Since BI4 has been released a new tool for the semantic layer has been introduced; the Information Design Tool (IDT). This tool is likely to replace the Universe Design Tool (UDT) in the future. In version 4 Explorer (Polestar) will only work on Universes created with the IDT and the Query Browser of Dashboard Design (Xcelsius) will also only work on Universes created with the IDT.
I’ve spent a few days on the tutorials and the tool itself, in this post my findings.
In a previous post I explained how to create a Pareto chart. In this post I will elaborate on this by displaying A-B-C categories. I am doing this in WebI Rich Client on SAP BO XI 3.1 SP3.
Lately I’ve been working with the new version of BusinessObjects, BI4. In a previous post I already covered a bit on the migration process from XI 3.1 to the BI4 platform. From there, most of my attention has gone to working with Web Intelligence. Soon I encountered a problem with charts not showing up, or displaying red crosses. After some research I found it had something to do with a failing Adaptive Processing Server. I installed patch 8 which did not solve the problem, and then patch 9 which also did not solve the problem.
Ultimately I removed some services from the AdaptiveProcessingServer which solved my problem. In this post I’ll explain what I did en how to do it.
The BusinessObjects universe is a business representation of organization’s data that helps end users access data autonomously using common business terms and it isolates business users from the technical details of the databases where source data is stored. Universes are made up of objects and classes that are mapped to the source data in the database and accessed through queries and reports.
Users retrieve data using descriptive terms used in the business environment with the company’s business terminology.
Universe is a semantic layer that maps complex data into descriptive business terms used across the organization, such as product, customer, region, revenue, margin or costs.
I’ve been working on a test-upgrade from BO XI 3.1 to SAP BO4. Here’s what I did, and my findings so far. I haven’t tested the outcomes thoroughly yet, so I might miss some flaws, and I might accuse some errors to the upgrade process while they might be caused by some other factor(s).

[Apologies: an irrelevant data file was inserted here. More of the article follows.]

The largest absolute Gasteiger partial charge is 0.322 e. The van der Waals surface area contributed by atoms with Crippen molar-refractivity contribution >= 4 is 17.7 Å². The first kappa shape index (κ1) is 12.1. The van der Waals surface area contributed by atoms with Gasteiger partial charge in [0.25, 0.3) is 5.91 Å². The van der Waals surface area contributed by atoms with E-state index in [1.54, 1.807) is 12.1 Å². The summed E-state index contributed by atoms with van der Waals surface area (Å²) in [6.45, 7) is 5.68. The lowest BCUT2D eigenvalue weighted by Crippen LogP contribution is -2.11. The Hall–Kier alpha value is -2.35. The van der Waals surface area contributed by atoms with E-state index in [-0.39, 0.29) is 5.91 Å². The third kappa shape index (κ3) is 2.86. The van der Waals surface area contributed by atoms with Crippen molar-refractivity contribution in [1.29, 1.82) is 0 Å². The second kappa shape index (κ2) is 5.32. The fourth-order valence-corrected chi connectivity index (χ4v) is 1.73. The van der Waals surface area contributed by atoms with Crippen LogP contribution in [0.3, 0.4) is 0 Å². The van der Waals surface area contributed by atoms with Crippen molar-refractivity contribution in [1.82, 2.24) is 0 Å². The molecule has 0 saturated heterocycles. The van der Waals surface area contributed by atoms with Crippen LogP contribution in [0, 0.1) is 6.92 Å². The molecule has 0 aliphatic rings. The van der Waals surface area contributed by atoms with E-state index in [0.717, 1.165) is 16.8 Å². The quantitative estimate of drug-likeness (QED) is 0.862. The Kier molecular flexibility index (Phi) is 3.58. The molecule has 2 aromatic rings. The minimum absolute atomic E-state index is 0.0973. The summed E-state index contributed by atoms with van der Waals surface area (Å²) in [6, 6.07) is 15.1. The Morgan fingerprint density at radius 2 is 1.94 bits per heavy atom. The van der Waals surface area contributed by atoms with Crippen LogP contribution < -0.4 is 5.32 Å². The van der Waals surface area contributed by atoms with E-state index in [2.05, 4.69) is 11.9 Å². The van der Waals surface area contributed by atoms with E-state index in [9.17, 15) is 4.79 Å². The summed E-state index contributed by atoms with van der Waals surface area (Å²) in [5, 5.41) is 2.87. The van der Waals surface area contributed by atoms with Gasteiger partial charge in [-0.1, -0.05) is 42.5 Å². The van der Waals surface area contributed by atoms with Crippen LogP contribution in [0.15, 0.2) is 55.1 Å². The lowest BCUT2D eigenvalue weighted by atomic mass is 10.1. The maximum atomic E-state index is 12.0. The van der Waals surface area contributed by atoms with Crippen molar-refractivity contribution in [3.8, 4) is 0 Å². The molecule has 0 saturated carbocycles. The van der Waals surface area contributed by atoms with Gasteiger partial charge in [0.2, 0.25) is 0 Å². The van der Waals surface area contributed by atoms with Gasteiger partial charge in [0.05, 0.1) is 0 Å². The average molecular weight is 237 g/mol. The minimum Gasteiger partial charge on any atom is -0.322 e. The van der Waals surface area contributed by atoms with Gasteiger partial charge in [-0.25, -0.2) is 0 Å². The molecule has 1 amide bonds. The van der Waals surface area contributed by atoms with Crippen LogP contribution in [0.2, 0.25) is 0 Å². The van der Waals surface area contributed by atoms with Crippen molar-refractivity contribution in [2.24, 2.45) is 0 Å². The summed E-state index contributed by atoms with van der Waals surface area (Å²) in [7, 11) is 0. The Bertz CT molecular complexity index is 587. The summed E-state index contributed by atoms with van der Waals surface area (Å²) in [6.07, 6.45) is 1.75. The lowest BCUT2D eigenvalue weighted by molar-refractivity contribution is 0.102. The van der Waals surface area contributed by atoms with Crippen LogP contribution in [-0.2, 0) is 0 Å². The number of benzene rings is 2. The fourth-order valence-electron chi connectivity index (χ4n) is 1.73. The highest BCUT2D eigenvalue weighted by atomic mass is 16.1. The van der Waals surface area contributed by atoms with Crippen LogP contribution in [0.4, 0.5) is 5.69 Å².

Is about setting up security in the Central Management Console (CMC)
Is best used in combination with a demo environment of BO XI 3.1
Is intended for BOBJ system administrators
Expects you to know basic browser functions. Security model knowledge is an advantage
Aims to enable you to perform security related administrative tasks in the CMC
One thing I really dislike in BO XI 3.1 is the flexibility of the charting objects. Or better the lack of it. In this post I’ll explain how you can take control of the legends from all kinds of graphs in WebI.
We have the following issue:
Everyone will once want to compare values from the beginning of a year until ‘a certain date’ with values from the exact same period but then from the previous year until ‘that certain date a year ago’. I found this youtube video where RimGeurts explains how to do this with BusinessObject Web Intelligence.
Year to date WebI
The screencapture is an excellent ‘how to’ guide to make a year to date (YTD) comparison based on an input date field. In this post I make an addition in case you don’t have a date but a month- or fiscal period code (like ‘201106’, or ‘FP201012’).
At my previous employer (AME) we were interviewed by the Association for Dutch SAP users (VNSG). The interview was about the BI implementation we did at AME in 2010. The article in dutch can be found here. The rationale behind implementing BI was in my opinion very powerful, and the implementation was very efficient. Here are a few quotes from the article:
We want to use Business Intelligence as tool to ensure that all of our people work at their optimum productivity. By opening up the BI portal each individual employee should see their relevant personalized information. By instantly sharing (real time) information we’re creating high involvement of employees.
Because the organization goes through a learning curve in the new way of working the need for dynamic information arises. To bring more insight we wanted a solution that we can maintain and extend ourselves. In our technological roadmap SAP BusinessObjects was the right choice. Because of the tight timetable and the pursuit of standardization, we searched for a suitable partner, who could provide a solution for translating the SAP tables to a good data warehouse model. We came in contact with NewFrontiers, they had a ready-made solution for the extraction of data from SAP ERP.
Everyone at AME is now able, depending on his personalized portal, to see exactly how the business progresses and how the state of affairs as development, quality, logistics and costs are doing. The hardest part however is yet to come, technically it is now completely done, but organizationally is only starting now. The project must not get stuck at the IT department. It should be “self-evident” for everyone to take action based on BI.
The original article can be found here: http://www.vnsg.nl/userfiles/File/Pdf_mei%202011.pdf#page=10
The solution from NewFrontiers is called NemisFs. At my new employer I continue to work with this product, so there will be more posts from me on this in the future.
The purpose of the Pareto chart is to highlight the most important among a (typically large) set of factors. In quality control, it often represents the most common sources of defects, the highest occurring type of defect, or the most frequent reasons for customer complaints, and so on. Wilkinson (2006) devised an algorithm for producing statistically-based acceptance limits (similar to confidence intervals) for each bar in the Pareto chart. Continue reading